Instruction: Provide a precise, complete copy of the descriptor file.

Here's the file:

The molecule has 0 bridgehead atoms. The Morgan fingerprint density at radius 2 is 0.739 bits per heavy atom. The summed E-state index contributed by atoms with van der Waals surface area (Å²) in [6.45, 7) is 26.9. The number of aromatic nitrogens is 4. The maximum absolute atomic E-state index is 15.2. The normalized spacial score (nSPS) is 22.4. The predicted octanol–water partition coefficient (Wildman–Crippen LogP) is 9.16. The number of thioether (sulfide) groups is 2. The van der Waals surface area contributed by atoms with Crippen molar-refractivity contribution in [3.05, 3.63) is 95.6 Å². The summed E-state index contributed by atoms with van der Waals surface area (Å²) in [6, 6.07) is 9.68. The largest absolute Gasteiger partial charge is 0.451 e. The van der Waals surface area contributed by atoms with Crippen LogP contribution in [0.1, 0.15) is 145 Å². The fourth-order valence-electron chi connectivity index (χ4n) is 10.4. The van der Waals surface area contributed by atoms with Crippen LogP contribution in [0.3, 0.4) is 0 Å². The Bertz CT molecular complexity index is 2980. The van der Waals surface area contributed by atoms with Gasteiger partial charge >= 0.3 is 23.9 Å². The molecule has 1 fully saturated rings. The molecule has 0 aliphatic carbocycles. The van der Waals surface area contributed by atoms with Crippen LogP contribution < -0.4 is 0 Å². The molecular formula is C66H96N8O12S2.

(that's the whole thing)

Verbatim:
The molecule has 0 bridgehead atoms. The Morgan fingerprint density at radius 2 is 0.739 bits per heavy atom. The summed E-state index contributed by atoms with van der Waals surface area (Å²) in [6.45, 7) is 26.9. The number of aromatic nitrogens is 4. The maximum absolute atomic E-state index is 15.2. The normalized spacial score (nSPS) is 22.4. The predicted octanol–water partition coefficient (Wildman–Crippen LogP) is 9.16. The number of thioether (sulfide) groups is 2. The van der Waals surface area contributed by atoms with Crippen molar-refractivity contribution in [3.05, 3.63) is 95.6 Å². The summed E-state index contributed by atoms with van der Waals surface area (Å²) in [6, 6.07) is 9.68. The largest absolute Gasteiger partial charge is 0.451 e. The van der Waals surface area contributed by atoms with Crippen LogP contribution in [0.1, 0.15) is 145 Å². The fourth-order valence-electron chi connectivity index (χ4n) is 10.4. The van der Waals surface area contributed by atoms with Crippen LogP contribution in [0.3, 0.4) is 0 Å². The Bertz CT molecular complexity index is 2980. The van der Waals surface area contributed by atoms with Gasteiger partial charge >= 0.3 is 23.9 Å². The molecule has 1 fully saturated rings. The molecule has 0 aliphatic carbocycles. The van der Waals surface area contributed by atoms with Crippen LogP contribution < -0.4 is 0 Å². The molecular formula is C66H96N8O12S2.